NCF Blog by Sharon Allen
The importance of valuing the workforce was a recurring theme of discussions I was engaged in at the Skills for Care national conference. Or rather the risks we are taking if we don’t value, and demonstrate that we value the people who provide care and support to people in our communities’ day in and night out.
If you just looked at the media coverage of our sector you might assume that people were being routinely abused in badly-run establishments. While no-one would condone bad practice, or challenge the right of families or journalists to expose abuse, this is far from a balanced picture of our sector.
Up and down the country there are endless examples of not only great practice, but organisations that are genuinely being innovative in how they provide high quality service based on core values like respect, dignity, compassion and person-centred care: the kind of great care that wraps itself around you, how and when you need it.
So what does it do to worker morale and motivation when the only public commentary is either about poor practice or a conflation of low pay with low skilled work – when in reality good quality social care is a highly skilled role?
Social care is a people business. Focusing on relationships between the people who depend on care and support and their carers and the people employed to provide that care and support. It is a truism often heard that an organisation’s staff is its most valuable asset. This couldn’t be truer than in adult social care where the quality of care and support people receive is dependent on the quality, competence and confidence of the workforce. Therefore, our sector must nurture and harness this asset to its fullest potential – but how do we do this?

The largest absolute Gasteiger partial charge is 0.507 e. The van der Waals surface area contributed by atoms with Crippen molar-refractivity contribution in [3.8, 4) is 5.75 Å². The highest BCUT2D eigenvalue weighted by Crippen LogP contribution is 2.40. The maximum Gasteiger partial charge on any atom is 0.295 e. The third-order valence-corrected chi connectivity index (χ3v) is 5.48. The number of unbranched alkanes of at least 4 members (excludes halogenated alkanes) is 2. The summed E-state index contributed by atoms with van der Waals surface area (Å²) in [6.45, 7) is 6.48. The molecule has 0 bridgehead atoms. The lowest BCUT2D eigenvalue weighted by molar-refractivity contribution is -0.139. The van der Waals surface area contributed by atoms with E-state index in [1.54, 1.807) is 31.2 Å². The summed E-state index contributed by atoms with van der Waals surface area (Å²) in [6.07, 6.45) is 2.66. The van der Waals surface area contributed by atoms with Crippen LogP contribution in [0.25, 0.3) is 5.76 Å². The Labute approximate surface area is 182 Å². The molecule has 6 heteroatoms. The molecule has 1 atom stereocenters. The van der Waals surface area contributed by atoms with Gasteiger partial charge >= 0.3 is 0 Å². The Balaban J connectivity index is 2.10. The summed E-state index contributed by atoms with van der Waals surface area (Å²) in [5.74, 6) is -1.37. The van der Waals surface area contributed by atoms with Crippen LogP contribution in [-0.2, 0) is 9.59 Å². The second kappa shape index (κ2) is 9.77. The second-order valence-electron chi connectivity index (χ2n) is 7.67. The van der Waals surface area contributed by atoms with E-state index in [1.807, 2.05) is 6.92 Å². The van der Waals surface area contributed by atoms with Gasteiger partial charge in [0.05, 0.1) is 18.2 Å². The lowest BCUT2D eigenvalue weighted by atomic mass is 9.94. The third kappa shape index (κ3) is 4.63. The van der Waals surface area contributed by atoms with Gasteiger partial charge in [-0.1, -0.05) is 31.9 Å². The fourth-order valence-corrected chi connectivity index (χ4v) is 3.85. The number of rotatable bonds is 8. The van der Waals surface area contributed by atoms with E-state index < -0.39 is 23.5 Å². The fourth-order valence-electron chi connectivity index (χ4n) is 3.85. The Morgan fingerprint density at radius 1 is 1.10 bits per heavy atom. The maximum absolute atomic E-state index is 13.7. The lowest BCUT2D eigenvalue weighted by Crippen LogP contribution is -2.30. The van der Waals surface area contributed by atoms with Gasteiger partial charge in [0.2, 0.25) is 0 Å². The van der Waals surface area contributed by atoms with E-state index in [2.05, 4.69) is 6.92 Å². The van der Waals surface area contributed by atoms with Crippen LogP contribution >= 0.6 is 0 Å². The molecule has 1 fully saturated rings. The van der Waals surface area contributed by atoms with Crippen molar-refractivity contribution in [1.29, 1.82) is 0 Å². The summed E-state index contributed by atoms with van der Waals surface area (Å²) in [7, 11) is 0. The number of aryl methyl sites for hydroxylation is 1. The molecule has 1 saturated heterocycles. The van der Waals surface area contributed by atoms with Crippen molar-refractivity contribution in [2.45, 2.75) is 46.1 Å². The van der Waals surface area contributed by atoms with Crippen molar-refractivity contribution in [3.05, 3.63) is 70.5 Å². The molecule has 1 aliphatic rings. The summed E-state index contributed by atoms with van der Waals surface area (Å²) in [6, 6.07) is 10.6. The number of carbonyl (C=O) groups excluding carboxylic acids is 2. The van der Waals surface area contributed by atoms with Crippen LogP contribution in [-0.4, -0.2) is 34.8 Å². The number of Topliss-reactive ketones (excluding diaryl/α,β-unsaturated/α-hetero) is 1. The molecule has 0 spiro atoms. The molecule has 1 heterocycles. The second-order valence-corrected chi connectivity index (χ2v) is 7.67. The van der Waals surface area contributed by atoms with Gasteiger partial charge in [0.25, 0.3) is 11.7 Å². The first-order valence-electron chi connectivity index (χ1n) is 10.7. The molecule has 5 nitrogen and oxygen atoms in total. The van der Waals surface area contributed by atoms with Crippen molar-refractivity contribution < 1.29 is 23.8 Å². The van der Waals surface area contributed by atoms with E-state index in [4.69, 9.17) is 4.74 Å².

Values-based recruitment sets the tone from the start of the employment relationship. Having strong values with personalisation at their core is something that must permeate all of the learning and development and staff support of an employer. Values must inform the approach to supervision, to annual appraisal, to team meetings and peer support sessions as outlined in the Social Care Commitment.
What we’re really talking about here is the culture in the organisation, a culture that must see that personalisation has to be at the heart of the way care and support is provided for people and equally it must be at the heart of the way the employer recruits, retains and develops their staff. Taking an assets based approach - focusing on people’s strengths and abilities, on what they can do and do well- rather than what is referred to as the deficit model, focusing on where people need support with, or may not be so able to do.
Skills for Care’s culture toolkit
supports organisations of all sizes and sectors to look at how they can develop the culture for the people they support and for the staff providing that support. Creating the right culture is a key leadership responsibility and the role of the Registered Manager is crucial here so we have also developed a wide range of support for this vital group of professionals based on our Leadership Qualities Framework.
So let’s challenge poor care when we see it; but also understand the risks we run by not also celebrating our brilliant social care workforce, and demonstrate the value they bring to citizens and wider society by investing in them as individuals.
Chief Executive Officer